Why Paris’ Potential E-scooter Ban Could Deal Blow To Wheelchair Users


On April 2 residents of Paris will vote on whether to ban rented e-scooters from the city’s streets in a referendum that is likely to have repercussions for micromobility operators across multiple European cities and beyond.

The Paris vote is pivotal as, for the past few years, the city has represented something of an exemplar for app-based free-floating electronic scooter and bicycle rentals as a serious option for revolutionizing urban transportation.

To this end, City Hall has provided ample supporting infrastructure in the shape of car-free roads and bicycle lane extensions leading to a n impressive 1.2 million riders across the city in 2021.

In many ways, the city’s e-scooter craze of the past five years eventually became a victim of its own success with an increasing number of opponents stating that the devices have become a hazardous nuisance and despite heavy levels of regulation remain severely prone to misuse.

As Paris Mayor Anne Hidalgo prepares to put the appetite of Parisiens for maintaining free -floating e-scooter rentals as part of the urban landscape to the test – there are likely to be battle lines drawn out and dissenting opinions within the disability community too.

Across the channel, over in the U.K., charities like the Royal National Institute of Blind People and Thomas Pocklington Trust have been campaigning tirelessly to highlight the menace that irresponsible riding and parking of e-scooters poses to individuals with sight loss.

Given that e-scooters have to be ridden standing up – one wouldn’t imagine that the vehicles described last November as “dangerous” by Hidalgo’s Deputy Mayor and Green Party politician David Belliard would gain even one iota of interest or sympathy amongst wheelchair users.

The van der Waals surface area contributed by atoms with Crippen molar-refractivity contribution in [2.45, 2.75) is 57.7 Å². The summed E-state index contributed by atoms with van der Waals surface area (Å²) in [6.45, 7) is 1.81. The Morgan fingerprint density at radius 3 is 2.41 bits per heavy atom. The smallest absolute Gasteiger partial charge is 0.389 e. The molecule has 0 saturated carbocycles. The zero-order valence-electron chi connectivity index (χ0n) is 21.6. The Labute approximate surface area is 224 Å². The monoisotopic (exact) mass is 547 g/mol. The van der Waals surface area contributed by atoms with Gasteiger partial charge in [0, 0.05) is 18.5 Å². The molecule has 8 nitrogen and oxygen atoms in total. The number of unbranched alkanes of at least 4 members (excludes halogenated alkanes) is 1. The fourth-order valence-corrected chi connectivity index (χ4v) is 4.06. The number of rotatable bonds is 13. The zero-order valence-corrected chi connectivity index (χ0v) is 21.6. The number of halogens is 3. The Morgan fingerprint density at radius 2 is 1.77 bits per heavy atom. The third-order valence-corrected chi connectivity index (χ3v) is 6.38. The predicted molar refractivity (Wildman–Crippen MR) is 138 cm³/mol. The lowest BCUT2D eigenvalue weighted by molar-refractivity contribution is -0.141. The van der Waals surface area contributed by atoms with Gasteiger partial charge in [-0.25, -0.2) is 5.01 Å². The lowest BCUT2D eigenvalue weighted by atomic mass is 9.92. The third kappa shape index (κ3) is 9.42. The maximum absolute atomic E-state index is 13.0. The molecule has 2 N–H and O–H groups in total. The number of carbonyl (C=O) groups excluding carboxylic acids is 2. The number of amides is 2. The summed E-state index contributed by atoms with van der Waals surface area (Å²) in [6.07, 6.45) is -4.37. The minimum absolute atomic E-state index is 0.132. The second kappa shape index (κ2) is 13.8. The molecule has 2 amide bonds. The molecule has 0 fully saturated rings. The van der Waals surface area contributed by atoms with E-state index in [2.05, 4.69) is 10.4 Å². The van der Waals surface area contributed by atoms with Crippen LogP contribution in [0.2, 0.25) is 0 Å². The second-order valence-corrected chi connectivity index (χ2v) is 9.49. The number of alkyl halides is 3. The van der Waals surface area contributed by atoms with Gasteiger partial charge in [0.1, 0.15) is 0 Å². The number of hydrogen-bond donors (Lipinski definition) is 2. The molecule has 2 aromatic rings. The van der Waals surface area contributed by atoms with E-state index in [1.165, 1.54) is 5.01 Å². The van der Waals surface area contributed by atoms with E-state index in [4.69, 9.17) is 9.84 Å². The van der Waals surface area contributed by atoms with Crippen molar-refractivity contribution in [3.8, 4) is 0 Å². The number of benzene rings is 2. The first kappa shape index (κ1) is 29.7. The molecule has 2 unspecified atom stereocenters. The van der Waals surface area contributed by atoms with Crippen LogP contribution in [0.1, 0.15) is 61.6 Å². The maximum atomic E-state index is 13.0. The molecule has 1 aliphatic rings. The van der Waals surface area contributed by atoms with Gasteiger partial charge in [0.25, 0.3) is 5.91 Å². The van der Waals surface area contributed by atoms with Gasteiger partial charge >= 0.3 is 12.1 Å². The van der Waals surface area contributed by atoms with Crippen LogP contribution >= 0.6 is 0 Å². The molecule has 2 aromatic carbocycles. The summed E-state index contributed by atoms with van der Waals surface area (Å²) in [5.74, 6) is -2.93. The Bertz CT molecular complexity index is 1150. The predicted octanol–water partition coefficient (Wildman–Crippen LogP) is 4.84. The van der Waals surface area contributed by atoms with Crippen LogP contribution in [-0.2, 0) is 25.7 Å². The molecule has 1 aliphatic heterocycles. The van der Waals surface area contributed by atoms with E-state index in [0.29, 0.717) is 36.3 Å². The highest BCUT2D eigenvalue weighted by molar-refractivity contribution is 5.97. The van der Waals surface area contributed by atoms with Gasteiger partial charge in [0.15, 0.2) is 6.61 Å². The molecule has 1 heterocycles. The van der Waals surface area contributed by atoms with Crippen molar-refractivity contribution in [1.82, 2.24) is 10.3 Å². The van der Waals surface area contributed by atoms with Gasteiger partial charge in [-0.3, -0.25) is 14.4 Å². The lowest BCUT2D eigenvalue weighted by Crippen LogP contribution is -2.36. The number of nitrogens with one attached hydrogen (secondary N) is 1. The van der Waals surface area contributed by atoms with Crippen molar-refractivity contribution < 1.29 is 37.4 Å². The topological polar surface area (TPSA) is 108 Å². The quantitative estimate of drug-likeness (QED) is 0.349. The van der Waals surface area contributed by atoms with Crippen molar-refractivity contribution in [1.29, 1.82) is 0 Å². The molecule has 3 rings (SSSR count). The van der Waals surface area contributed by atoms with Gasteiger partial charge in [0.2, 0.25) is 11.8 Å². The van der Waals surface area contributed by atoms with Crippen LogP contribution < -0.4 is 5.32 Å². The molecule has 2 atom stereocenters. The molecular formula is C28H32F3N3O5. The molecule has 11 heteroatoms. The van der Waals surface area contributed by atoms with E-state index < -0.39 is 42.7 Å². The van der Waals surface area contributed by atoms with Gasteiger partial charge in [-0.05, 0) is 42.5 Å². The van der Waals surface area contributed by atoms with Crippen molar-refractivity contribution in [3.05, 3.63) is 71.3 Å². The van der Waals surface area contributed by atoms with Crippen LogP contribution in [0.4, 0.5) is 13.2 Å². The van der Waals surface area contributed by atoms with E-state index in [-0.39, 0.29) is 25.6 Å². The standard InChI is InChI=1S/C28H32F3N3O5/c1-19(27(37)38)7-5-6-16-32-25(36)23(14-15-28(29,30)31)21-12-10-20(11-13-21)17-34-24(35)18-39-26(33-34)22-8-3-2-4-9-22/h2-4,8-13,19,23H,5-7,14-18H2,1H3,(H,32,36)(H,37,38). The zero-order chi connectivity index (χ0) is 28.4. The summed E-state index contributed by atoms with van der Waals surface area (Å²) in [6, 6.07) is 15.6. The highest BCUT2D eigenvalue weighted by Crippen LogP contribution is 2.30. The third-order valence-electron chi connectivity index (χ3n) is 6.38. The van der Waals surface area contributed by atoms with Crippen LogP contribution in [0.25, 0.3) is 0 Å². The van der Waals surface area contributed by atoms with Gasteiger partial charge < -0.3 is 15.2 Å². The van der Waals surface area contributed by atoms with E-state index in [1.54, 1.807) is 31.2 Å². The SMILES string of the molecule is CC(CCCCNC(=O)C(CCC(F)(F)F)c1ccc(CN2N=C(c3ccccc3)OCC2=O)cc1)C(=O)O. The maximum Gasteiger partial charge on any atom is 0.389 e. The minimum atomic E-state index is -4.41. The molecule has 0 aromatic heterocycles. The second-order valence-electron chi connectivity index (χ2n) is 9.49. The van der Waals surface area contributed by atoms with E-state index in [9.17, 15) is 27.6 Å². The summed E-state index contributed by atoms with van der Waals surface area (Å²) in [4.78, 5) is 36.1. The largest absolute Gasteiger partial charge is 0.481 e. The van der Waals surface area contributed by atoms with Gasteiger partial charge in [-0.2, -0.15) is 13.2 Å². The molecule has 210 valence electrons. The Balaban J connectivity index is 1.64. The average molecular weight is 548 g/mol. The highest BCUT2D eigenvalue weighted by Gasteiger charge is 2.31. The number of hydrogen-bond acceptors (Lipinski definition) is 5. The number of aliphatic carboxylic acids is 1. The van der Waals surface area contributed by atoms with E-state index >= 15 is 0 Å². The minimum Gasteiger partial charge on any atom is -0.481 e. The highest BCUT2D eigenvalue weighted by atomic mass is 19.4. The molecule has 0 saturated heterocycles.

Super-adaptive, super-cool

However, a pilot scheme begun last summer via a collaboration between Dott, one of Paris’ three licensed free-floating e-scooter rental providers and Omni, a niche startup specializing in modifying e-scooters and providing a fixing system for attaching them to wheelchairs, may have gone some way to spinning that assumption on its head.

A prototype for the so-called OmniTrotter was unveiled last June and since then, the two companies have been working together to adapt 30 e-scooters across the country at a subsidized rate so that they can be easily be attached and decoupled to the user’s wheelchair.

The effect of this is to transform the humble manual wheelchair into a superpowered flyer capable of achieving speeds up to 20 km per hour with a whopping 60 km range.

The adaptation was achieved by lowering the handlebars of the scooter to a height suitable for a seated rider, offsetting the handlebars for enhanced comfort to avoid arm and shoulder pain and further modifying the scooter’s speed controller to allow for a departure of 1 km per hour to start the scooter, rather than 5 km for a standard rider, given that the wheelchair user cannot use leg propulsion.

Though still at a trial stage, the innovative device offers a potentially intriguing solution for wheelchair users to affordably and efficiently counteract the city’s somewhat inaccessible public transport system whilst taking advantage of its burgeoning bicycle-friendly infrastructure.